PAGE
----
Lots of different options out their now for getting things done. I'm looking forward to the replies as I'd like to do the same as you are thinking about doing.
SF
 

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I haven't gone back to using a SH rod for steelhead fishing, but if I regularly fished small streams and creeks I likely would, especially if nymphing tactics were the best way to cover holding water. The head, tip, and leader combinations to make it effective are endless these days.
 

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dead drifting into thread drift
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Discussion Starter · #8 ·
but if I regularly fished small streams and creeks I likely would, especially if nymphing tactics were the best way to cover holding water. The head, tip, and leader combinations to make it effective are endless these days.
yeah, considering I mostly nymph those waters....then again, sometimes I just want to swing a fly regardless of water size or water type. I have an OPST head for my switch that I like so I figured I'd start experimenting with shorter skagit heads on my SH. I had two of the Airflo intermediate heads, one for my switch, the other was going to get sold, but figured I may as well do a little experimentation. After getting it into the 280-300 range (I thought it might be a little heavy for my Steffen 8wt, but I really liked how it performed), I settled on that. It loads that rod really deep but it really performs well with that heavy of a load. I figure that if it eventually becomes too much, I can always cut it back further. The Ambush I had was 290, but was several feet longer.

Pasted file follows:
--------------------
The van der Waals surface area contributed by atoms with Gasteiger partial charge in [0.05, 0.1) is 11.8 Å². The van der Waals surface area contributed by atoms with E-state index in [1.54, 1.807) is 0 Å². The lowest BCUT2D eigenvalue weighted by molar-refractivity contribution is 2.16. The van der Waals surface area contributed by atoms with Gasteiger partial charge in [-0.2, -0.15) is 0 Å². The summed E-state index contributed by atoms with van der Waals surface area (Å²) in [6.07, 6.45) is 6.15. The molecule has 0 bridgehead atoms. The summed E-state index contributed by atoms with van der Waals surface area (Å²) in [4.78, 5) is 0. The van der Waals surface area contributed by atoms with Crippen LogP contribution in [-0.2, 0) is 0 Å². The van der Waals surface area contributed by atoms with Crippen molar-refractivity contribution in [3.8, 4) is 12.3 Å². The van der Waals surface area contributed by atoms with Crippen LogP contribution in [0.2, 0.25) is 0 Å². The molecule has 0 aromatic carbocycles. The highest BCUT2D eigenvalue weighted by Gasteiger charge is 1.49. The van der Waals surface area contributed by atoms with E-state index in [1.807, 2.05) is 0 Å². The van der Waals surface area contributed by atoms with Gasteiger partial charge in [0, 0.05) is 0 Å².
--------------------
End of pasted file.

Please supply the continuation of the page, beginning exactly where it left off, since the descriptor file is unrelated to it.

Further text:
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Anywhere ~ Anytime
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"I'm mostly curious if anyone actually does this with a single hand fly rod [easily]."

I enjoy swinging tips on single handers even though most places I frequent are switch length friendly. Fishing them seems fun and easy enough to me. If extreme conditions are present a double hand is default.

Ambush lines one size light with T-10 8' - 10' tip. 10' rods- Scott 6wts and Loomis 7wt. Don't necessarily rely on a spey cast exclusive.. Sometimes with a bit of slop present or need more distance I'll use the spey as a set-up / change of direction (provided there's room) keeping the cast aerialized over the water, then once back overhead and out. It's a combination that works well for me ..including with switch and short double hand rods.
 

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I'm mostly curious if anyone actually does this with a single hand fly rod [easily].

Last year I picked up my 7wt Echo glass switch. I absolutely love the rod and really enjoy casting it and fishing it. I still find myself reaching my 8wt single hand rod far more often. In part, this is because I enjoy nymphing far more than swinging a fly anyway but I also have been playing around with various short skagit heads for swinging with it.

After playing around with an Ambush head, I settled on an Airflo intermediate skagit head that I cut back to 14' and weighs in at around 290gr. This coupled with 10' of T-8 to T-11 (haven't found it necessary to try anything heavier) and lightly weighted non-rabbit flies up to 4" (larger than I normally fish) and it really sings & fishes very well out to at least 80' (the vast majority of my coastal runs are far less than this, just tested it out on a couple of wider ones). note: I use Berkley Big Game 35lb for running line.

I'm curious how many of you have broken away from TH and gone back to SH for some of this type of stuff & what you've found to work for you?

Cheers,
Randy